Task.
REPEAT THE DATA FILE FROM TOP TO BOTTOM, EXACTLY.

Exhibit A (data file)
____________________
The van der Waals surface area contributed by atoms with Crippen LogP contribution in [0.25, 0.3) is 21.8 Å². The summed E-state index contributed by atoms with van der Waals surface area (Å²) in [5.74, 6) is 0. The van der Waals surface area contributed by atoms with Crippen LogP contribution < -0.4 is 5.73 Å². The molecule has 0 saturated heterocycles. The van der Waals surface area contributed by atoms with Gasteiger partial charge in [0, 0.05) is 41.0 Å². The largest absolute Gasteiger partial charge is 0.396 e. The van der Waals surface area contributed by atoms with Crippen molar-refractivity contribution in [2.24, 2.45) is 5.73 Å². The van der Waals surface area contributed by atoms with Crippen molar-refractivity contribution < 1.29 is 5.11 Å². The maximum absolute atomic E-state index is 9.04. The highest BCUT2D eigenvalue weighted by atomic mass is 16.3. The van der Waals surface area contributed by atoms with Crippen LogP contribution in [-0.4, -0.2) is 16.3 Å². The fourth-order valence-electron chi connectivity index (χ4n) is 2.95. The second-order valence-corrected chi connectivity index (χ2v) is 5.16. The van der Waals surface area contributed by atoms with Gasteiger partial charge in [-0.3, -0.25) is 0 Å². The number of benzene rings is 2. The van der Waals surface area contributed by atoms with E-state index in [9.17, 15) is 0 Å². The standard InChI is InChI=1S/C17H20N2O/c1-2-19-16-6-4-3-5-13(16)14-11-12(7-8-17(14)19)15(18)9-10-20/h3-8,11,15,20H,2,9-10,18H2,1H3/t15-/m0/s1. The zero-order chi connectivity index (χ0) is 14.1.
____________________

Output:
The van der Waals surface area contributed by atoms with Crippen LogP contribution in [0.25, 0.3) is 21.8 Å². The summed E-state index contributed by atoms with van der Waals surface area (Å²) in [5.74, 6) is 0. The van der Waals surface area contributed by atoms with Crippen LogP contribution < -0.4 is 5.73 Å². The molecule has 0 saturated heterocycles. The van der Waals surface area contributed by atoms with Gasteiger partial charge in [0, 0.05) is 41.0 Å². The largest absolute Gasteiger partial charge is 0.396 e. The van der Waals surface area contributed by atoms with Crippen molar-refractivity contribution in [2.24, 2.45) is 5.73 Å². The van der Waals surface area contributed by atoms with Crippen molar-refractivity contribution < 1.29 is 5.11 Å². The maximum absolute atomic E-state index is 9.04. The highest BCUT2D eigenvalue weighted by atomic mass is 16.3. The van der Waals surface area contributed by atoms with Crippen LogP contribution in [-0.4, -0.2) is 16.3 Å². The fourth-order valence-electron chi connectivity index (χ4n) is 2.95. The second-order valence-corrected chi connectivity index (χ2v) is 5.16. The van der Waals surface area contributed by atoms with Gasteiger partial charge in [-0.3, -0.25) is 0 Å². The number of benzene rings is 2. The van der Waals surface area contributed by atoms with E-state index in [9.17, 15) is 0 Å². The standard InChI is InChI=1S/C17H20N2O/c1-2-19-16-6-4-3-5-13(16)14-11-12(7-8-17(14)19)15(18)9-10-20/h3-8,11,15,20H,2,9-10,18H2,1H3/t15-/m0/s1. The zero-order chi connectivity index (χ0) is 14.1.